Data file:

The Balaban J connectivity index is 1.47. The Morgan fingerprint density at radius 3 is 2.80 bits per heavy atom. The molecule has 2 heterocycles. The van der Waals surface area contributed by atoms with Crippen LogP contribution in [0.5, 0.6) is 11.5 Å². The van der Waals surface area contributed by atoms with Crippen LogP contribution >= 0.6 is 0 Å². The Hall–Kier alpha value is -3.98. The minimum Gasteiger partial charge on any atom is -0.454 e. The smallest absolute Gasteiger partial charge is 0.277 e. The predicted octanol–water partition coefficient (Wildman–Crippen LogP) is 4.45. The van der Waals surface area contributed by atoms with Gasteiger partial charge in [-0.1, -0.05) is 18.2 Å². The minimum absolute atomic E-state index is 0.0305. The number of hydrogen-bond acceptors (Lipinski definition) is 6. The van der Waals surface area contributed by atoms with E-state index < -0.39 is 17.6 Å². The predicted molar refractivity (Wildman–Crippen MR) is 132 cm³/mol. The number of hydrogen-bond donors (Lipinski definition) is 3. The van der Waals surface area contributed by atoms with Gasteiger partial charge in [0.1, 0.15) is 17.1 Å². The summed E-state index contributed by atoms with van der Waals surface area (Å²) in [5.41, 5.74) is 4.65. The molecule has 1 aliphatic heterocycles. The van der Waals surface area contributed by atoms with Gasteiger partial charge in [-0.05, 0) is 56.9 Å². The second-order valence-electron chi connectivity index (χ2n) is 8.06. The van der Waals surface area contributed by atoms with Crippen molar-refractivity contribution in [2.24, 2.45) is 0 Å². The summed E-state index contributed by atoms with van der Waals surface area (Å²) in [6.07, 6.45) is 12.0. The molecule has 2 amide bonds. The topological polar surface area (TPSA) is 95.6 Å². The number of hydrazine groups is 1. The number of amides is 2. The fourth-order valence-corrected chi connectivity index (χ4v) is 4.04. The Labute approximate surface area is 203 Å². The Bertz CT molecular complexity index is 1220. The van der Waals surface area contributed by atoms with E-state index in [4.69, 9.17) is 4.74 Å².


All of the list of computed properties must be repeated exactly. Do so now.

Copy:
The Balaban J connectivity index is 1.47. The Morgan fingerprint density at radius 3 is 2.80 bits per heavy atom. The molecule has 2 heterocycles. The van der Waals surface area contributed by atoms with Crippen LogP contribution in [0.5, 0.6) is 11.5 Å². The van der Waals surface area contributed by atoms with Crippen LogP contribution >= 0.6 is 0 Å². The Hall–Kier alpha value is -3.98. The minimum Gasteiger partial charge on any atom is -0.454 e. The smallest absolute Gasteiger partial charge is 0.277 e. The predicted octanol–water partition coefficient (Wildman–Crippen LogP) is 4.45. The van der Waals surface area contributed by atoms with Gasteiger partial charge in [-0.1, -0.05) is 18.2 Å². The minimum absolute atomic E-state index is 0.0305. The number of hydrogen-bond acceptors (Lipinski definition) is 6. The van der Waals surface area contributed by atoms with E-state index < -0.39 is 17.6 Å². The predicted molar refractivity (Wildman–Crippen MR) is 132 cm³/mol. The number of hydrogen-bond donors (Lipinski definition) is 3. The van der Waals surface area contributed by atoms with Gasteiger partial charge in [0.1, 0.15) is 17.1 Å². The summed E-state index contributed by atoms with van der Waals surface area (Å²) in [5.41, 5.74) is 4.65. The molecule has 1 aliphatic heterocycles. The van der Waals surface area contributed by atoms with Gasteiger partial charge in [-0.05, 0) is 56.9 Å². The second-order valence-electron chi connectivity index (χ2n) is 8.06. The van der Waals surface area contributed by atoms with Crippen molar-refractivity contribution in [2.24, 2.45) is 0 Å². The summed E-state index contributed by atoms with van der Waals surface area (Å²) in [6.07, 6.45) is 12.0. The molecule has 2 amide bonds. The topological polar surface area (TPSA) is 95.6 Å². The number of hydrazine groups is 1. The number of amides is 2. The fourth-order valence-corrected chi connectivity index (χ4v) is 4.04. The Labute approximate surface area is 203 Å². The Bertz CT molecular complexity index is 1220. The van der Waals surface area contributed by atoms with E-state index in [4.69, 9.17) is 4.74 Å².